Short description

What you see in the image is a render of the complex Julia set we all know and love extended to the 4th dimension and projected back into 3D space. I was always fascinated of Julia sets and fractals and wanted to create a visualization myself. Originally, we wanted to go for a scene similar to scenes in this video.

We rendered the image raymarching the signed distance function of the Julia set. That means that - instead of computing the intersection of ray with the set - we start from the origin and take steps in the direction of the ray until we reach a point that is contained in the set. We are using a distance estimator to adapt the step size and speed up the intersection computation. The normal at the intersection point is computed by a simple finite difference method. For more math read this wonderful article by Inigo Quilez.

The scene is just a simple plane with a mirror material, two area lights (one pink and one cyan) and the Phong shaded fractal solid. The final render was done with 300 times supersampling and took 19 minutes and 55 seconds on 8 cores.

The animation in the background has 30 frames and only uses about 40 times supersampling since we did not have time to render 30 frames at full 300 times supersampling.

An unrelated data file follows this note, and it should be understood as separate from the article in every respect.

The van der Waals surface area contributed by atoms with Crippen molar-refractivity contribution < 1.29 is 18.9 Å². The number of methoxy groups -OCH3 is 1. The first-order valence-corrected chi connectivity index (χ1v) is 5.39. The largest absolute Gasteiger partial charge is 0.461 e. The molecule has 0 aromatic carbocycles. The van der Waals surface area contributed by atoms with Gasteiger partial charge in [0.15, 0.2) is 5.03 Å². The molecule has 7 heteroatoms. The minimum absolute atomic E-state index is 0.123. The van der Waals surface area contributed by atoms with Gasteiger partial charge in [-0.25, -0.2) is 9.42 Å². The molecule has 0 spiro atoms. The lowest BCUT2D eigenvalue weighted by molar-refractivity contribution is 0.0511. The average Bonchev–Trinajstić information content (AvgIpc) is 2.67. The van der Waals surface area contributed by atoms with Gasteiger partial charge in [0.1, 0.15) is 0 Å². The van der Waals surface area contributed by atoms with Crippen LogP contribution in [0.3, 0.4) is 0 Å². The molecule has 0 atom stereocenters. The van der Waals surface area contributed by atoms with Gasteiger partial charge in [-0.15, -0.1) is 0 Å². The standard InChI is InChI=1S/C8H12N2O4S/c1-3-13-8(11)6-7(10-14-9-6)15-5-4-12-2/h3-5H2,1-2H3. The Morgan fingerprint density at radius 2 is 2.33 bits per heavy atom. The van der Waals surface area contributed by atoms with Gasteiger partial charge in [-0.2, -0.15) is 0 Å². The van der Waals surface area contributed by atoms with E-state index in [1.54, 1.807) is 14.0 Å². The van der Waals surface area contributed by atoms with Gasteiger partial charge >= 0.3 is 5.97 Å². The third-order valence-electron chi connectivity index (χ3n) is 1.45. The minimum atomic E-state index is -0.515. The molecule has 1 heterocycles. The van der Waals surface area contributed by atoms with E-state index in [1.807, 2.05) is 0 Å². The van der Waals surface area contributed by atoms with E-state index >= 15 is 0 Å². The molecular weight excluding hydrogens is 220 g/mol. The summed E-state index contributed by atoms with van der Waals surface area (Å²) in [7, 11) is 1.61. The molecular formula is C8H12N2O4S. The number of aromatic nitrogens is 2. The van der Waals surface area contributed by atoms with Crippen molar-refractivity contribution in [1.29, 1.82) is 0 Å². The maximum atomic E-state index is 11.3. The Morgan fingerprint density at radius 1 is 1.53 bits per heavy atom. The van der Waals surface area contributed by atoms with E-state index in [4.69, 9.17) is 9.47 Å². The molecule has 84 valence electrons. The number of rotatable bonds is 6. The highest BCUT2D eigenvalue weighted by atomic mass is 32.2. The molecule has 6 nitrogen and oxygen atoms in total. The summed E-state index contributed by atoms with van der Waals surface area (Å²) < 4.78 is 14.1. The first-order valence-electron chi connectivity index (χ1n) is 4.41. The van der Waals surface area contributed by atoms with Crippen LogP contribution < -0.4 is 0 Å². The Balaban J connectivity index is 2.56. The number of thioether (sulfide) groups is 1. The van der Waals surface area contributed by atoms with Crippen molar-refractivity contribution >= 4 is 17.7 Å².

Since the renderer takes quite a long time to render a 1920x1080 image, we decided to parallelize it since raytracing is an "embarrasingly parallel" problem. Fortunately, this is easily done in C++ 2017 standard by using execution policies:

  pixels.begin(), pixels.end(),
  [&](const std::pair<int, int> &px) {
    img(px.first, px.second) = renderPixel(px.first, px.second);

We implemented the possibility to render both square and cubic Julia sets, but our final render displays a square Julia set.

float squareSdf(const Point &p, const Float4 &c) {
  Float4 z{p.x, p.y, p.z, 0};
  float md2 = 1.0;
  float mz2 = qLengthSqr(z);
  for (int i = 0; i < NUM_ITER; ++i) {
    md2 *= 4.0 * mz2;
    z = qSqr(z) + c;
    mz2 = qLengthSqr(z);
    if (mz2 > 256)
  float d = 0.25 * std::log(mz2) * std::sqrt(mz2 / md2);
  return d;

The intersection was done by iteratively taking small steps along the direction of the ray, calculating the signed distance function and breaking if the distance is small enough. Once we have the hit point on the surface of the Julia set, we calculate the normal by means of a simple finite difference method:

Vector Fractal::computeNormal(const Point &p) const {
  float ex = 0.5773 * 0.00025;
  float ey = -0.5773 * 0.00025;
  Vector exyy = Vector(ex, ey, ey);
  Vector eyyx = Vector(ey, ey, ex);
  Vector eyxy = Vector(ey, ex, ey);
  Vector exxx = Vector(ex, ex, ex);
  return (exyy * sdf(p + exyy)
  + eyyx * sdf(p + eyyx)
  + eyxy * sdf(p + eyxy)
  + exxx * sdf(p + exxx)).normalize();

The generated image is located in the build folder named "fractal.png"